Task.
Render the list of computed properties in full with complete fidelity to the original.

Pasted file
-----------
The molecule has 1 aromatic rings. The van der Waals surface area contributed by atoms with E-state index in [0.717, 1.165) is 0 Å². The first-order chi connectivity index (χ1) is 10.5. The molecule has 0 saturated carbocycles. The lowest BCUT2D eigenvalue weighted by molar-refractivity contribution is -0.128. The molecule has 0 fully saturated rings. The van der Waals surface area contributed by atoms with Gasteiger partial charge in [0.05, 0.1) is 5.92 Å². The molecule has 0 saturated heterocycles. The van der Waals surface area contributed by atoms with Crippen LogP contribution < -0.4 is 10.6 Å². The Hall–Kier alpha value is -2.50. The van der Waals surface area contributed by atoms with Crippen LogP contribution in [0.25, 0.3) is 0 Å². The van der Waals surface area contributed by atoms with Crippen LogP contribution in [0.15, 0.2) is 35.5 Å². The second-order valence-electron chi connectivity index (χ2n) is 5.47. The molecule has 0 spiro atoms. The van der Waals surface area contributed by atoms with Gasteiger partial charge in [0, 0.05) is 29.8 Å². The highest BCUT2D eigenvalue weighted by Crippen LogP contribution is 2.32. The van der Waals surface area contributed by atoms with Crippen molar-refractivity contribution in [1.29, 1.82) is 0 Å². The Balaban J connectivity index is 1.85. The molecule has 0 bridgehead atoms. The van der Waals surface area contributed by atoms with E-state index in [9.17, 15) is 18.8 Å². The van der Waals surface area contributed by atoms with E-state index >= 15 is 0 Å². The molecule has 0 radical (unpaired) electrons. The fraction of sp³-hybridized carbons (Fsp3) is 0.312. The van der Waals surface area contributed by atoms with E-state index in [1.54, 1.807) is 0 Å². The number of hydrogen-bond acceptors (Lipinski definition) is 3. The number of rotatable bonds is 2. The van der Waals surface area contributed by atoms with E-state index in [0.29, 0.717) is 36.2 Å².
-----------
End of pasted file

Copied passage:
The molecule has 1 aromatic rings. The van der Waals surface area contributed by atoms with E-state index in [0.717, 1.165) is 0 Å². The first-order chi connectivity index (χ1) is 10.5. The molecule has 0 saturated carbocycles. The lowest BCUT2D eigenvalue weighted by molar-refractivity contribution is -0.128. The molecule has 0 fully saturated rings. The van der Waals surface area contributed by atoms with Gasteiger partial charge in [0.05, 0.1) is 5.92 Å². The molecule has 0 saturated heterocycles. The van der Waals surface area contributed by atoms with Crippen LogP contribution < -0.4 is 10.6 Å². The Hall–Kier alpha value is -2.50. The van der Waals surface area contributed by atoms with Crippen LogP contribution in [0.25, 0.3) is 0 Å². The van der Waals surface area contributed by atoms with Crippen LogP contribution in [0.15, 0.2) is 35.5 Å². The second-order valence-electron chi connectivity index (χ2n) is 5.47. The molecule has 0 spiro atoms. The van der Waals surface area contributed by atoms with Gasteiger partial charge in [0, 0.05) is 29.8 Å². The highest BCUT2D eigenvalue weighted by Crippen LogP contribution is 2.32. The van der Waals surface area contributed by atoms with Crippen molar-refractivity contribution in [1.29, 1.82) is 0 Å². The Balaban J connectivity index is 1.85. The molecule has 0 bridgehead atoms. The van der Waals surface area contributed by atoms with E-state index in [9.17, 15) is 18.8 Å². The van der Waals surface area contributed by atoms with E-state index >= 15 is 0 Å². The molecule has 0 radical (unpaired) electrons. The fraction of sp³-hybridized carbons (Fsp3) is 0.312. The van der Waals surface area contributed by atoms with E-state index in [1.54, 1.807) is 0 Å². The number of hydrogen-bond acceptors (Lipinski definition) is 3. The number of rotatable bonds is 2. The van der Waals surface area contributed by atoms with E-state index in [0.29, 0.717) is 36.2 Å².